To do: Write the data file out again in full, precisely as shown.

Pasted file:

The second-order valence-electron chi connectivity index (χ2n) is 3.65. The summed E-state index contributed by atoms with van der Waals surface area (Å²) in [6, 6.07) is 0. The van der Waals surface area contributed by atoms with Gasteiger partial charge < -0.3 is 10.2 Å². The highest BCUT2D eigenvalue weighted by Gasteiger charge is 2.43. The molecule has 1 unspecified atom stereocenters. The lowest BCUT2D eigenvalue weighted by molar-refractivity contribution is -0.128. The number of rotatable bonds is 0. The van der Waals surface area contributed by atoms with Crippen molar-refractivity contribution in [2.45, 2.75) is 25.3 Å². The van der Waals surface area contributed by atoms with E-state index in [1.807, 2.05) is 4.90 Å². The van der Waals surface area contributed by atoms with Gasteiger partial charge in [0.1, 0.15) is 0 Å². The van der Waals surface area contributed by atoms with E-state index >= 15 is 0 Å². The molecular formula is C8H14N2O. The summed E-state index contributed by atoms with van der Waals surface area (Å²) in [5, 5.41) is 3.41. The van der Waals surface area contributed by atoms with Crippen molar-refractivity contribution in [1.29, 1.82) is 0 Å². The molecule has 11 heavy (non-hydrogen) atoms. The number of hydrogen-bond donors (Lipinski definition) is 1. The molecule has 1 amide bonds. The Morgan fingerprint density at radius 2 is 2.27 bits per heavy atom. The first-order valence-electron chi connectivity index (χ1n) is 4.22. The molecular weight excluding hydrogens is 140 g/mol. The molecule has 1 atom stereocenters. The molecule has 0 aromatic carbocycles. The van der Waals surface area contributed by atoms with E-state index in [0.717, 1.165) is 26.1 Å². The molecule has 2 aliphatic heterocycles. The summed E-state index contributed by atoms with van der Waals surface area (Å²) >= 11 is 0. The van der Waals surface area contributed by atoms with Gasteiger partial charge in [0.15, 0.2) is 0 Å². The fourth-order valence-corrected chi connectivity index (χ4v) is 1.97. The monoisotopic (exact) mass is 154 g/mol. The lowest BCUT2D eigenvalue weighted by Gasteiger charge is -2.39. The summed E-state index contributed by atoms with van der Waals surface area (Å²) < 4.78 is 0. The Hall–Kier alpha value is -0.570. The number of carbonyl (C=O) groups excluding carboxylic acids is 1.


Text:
The second-order valence-electron chi connectivity index (χ2n) is 3.65. The summed E-state index contributed by atoms with van der Waals surface area (Å²) in [6, 6.07) is 0. The van der Waals surface area contributed by atoms with Gasteiger partial charge < -0.3 is 10.2 Å². The highest BCUT2D eigenvalue weighted by Gasteiger charge is 2.43. The molecule has 1 unspecified atom stereocenters. The lowest BCUT2D eigenvalue weighted by molar-refractivity contribution is -0.128. The number of rotatable bonds is 0. The van der Waals surface area contributed by atoms with Crippen molar-refractivity contribution in [2.45, 2.75) is 25.3 Å². The van der Waals surface area contributed by atoms with E-state index in [1.807, 2.05) is 4.90 Å². The van der Waals surface area contributed by atoms with Gasteiger partial charge in [0.1, 0.15) is 0 Å². The van der Waals surface area contributed by atoms with E-state index >= 15 is 0 Å². The molecular formula is C8H14N2O. The summed E-state index contributed by atoms with van der Waals surface area (Å²) in [5, 5.41) is 3.41. The van der Waals surface area contributed by atoms with Crippen molar-refractivity contribution in [1.29, 1.82) is 0 Å². The molecule has 11 heavy (non-hydrogen) atoms. The number of hydrogen-bond donors (Lipinski definition) is 1. The molecule has 1 amide bonds. The Morgan fingerprint density at radius 2 is 2.27 bits per heavy atom. The first-order valence-electron chi connectivity index (χ1n) is 4.22. The molecular weight excluding hydrogens is 140 g/mol. The molecule has 1 atom stereocenters. The molecule has 0 aromatic carbocycles. The van der Waals surface area contributed by atoms with E-state index in [0.717, 1.165) is 26.1 Å². The molecule has 2 aliphatic heterocycles. The summed E-state index contributed by atoms with van der Waals surface area (Å²) >= 11 is 0. The van der Waals surface area contributed by atoms with Gasteiger partial charge in [0.15, 0.2) is 0 Å². The fourth-order valence-corrected chi connectivity index (χ4v) is 1.97. The monoisotopic (exact) mass is 154 g/mol. The lowest BCUT2D eigenvalue weighted by Gasteiger charge is -2.39. The summed E-state index contributed by atoms with van der Waals surface area (Å²) < 4.78 is 0. The Hall–Kier alpha value is -0.570. The number of carbonyl (C=O) groups excluding carboxylic acids is 1.